One scorching Sunday in late June, I had my portable office strapped to my back looking for a place to work. To avoid the heat and tourists, I entered the first door that let escape a swoosh of cool air. It was a multiplex. In Times Square. Now, I usually prefer the insistent head-on camera of the French Canadians (Incendies, Lawrence Anyways), the long meticulous takes of the Romanians, or the inventive, small-scale suspense of a film like Dans la maison (is there nothing François Ozon cannot do?). But, like most everyone, I also indulge in occasional blockbuster hopefuls. Their technological breakthroughs often drive new aesthetics and they can be fun. Rarely expecting much, I am, again like most, usually disappointed. World War Z was a spectacular exception. While I haven’t yet had the chance to see many of 2013’s contenders, my experience seeing this ostensible non-contender rates so high because it was not simply about the film.
1. It was packed. Not an empty seat in the house. Normally, a recipe for a chatty disaster lit by a thousand blue points of cell-phone screens. As the place filled up I began to regret being seduced by sweet air conditioning relief. I had to move my stuff from the seat next to me to make room for yet another member of the audience, still streaming in during previews. The sweat still saturated the foam of my backpack so I decided, whatever was to come, at least I was cool for a couple hours. That the climate was a criterion is a low expectation indeed. The standing-room-only situation, however, had unforeseen benefits later on.
2. I’m a shusher, and even I was quiet. The first twenty minutes, I’m not sure I breathed. The joint was packed, and quiet, except for the sound coming from the theater speakers. Now, that’s pacing. Those long story conferences written about in the trades certainly paid off. At the press screening of my top pick for 2012, Holy Motors, I had to constantly scold, both verbally and visually, the tweeter beside me as he obsessively counted down the electronic seconds until Kylie Minogue made her short-lived appearance for his fellow fanboys while the oscillating light from his screen bounced around the edges of my eyeglasses. (That the movie screen was slightly billowing from its duct-tape anchors was further annoyance that, if it hadn’t been Leos Carax, would have driven me from the room.) If someone was talking/texting during World War Z, I was blissfully oblivious.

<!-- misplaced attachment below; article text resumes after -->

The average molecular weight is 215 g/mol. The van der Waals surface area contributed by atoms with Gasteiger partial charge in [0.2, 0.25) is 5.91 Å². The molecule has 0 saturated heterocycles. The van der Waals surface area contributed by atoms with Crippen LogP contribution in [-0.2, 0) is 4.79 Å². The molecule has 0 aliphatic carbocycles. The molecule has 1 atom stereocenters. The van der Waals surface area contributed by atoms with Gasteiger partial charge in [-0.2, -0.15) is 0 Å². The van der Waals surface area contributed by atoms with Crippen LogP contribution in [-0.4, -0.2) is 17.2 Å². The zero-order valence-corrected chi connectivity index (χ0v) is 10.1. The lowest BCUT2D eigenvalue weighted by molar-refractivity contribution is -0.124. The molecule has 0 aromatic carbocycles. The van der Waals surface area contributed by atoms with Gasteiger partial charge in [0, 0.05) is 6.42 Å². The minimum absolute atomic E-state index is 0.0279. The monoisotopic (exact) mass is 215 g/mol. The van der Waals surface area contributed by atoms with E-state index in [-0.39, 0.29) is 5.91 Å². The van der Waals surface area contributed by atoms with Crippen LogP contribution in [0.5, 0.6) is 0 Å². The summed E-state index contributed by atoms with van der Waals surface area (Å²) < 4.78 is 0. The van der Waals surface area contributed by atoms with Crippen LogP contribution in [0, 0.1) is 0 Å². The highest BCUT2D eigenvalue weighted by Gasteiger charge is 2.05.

3. Nothing went wrong. At a similar multiplex, I sat for twenty minutes looking at a blank screen waiting for Elysium to start. First show of the day and only the overworked part-time teenager at the concession stand was around to deal. Gravity, which also gripped me for the entire running time, was rife with problems, sound drop-outs, fuzzy 3D, ceaselessly gabbing movie patrons (presumably complaining about the above.) Was it a better movie? No doubt. But I had a worse time of it. And that’s just two examples of many. At World War Z, not a glitch, not a skip, not a stutter, not a-lost-focus, blown-out speaker moment. You been to the movies lately? Projection problems are, sadly, the new normal. Next time something goes wrong with your digital theatrical experience, notice how long it takes anyone from the audience to get up and complain.
4. It looked real. Even the swarming computer-cloned zombies clambering over the Jerusalem wall. The explosions may or may not have been computer generated, I don’t know. They looked so real I never got distracted nor had to suspend my skepticism. (Okay, twice, zombies and then when the nuclear bomb went off while Gerry’s flying to Israel. It looked real enough—and was beautifully downplayed while increasing agitation—but only the phone call gets cut off?) In contrast to, for example, the fake-seeming explosions in Star Trek Into Darkness. Or Life of Pi, for which an audience has to maintain collective amnesia about how actual water moves. We’re so accustomed to the fake, it’s astonishing when special effects achieve verisimilitude.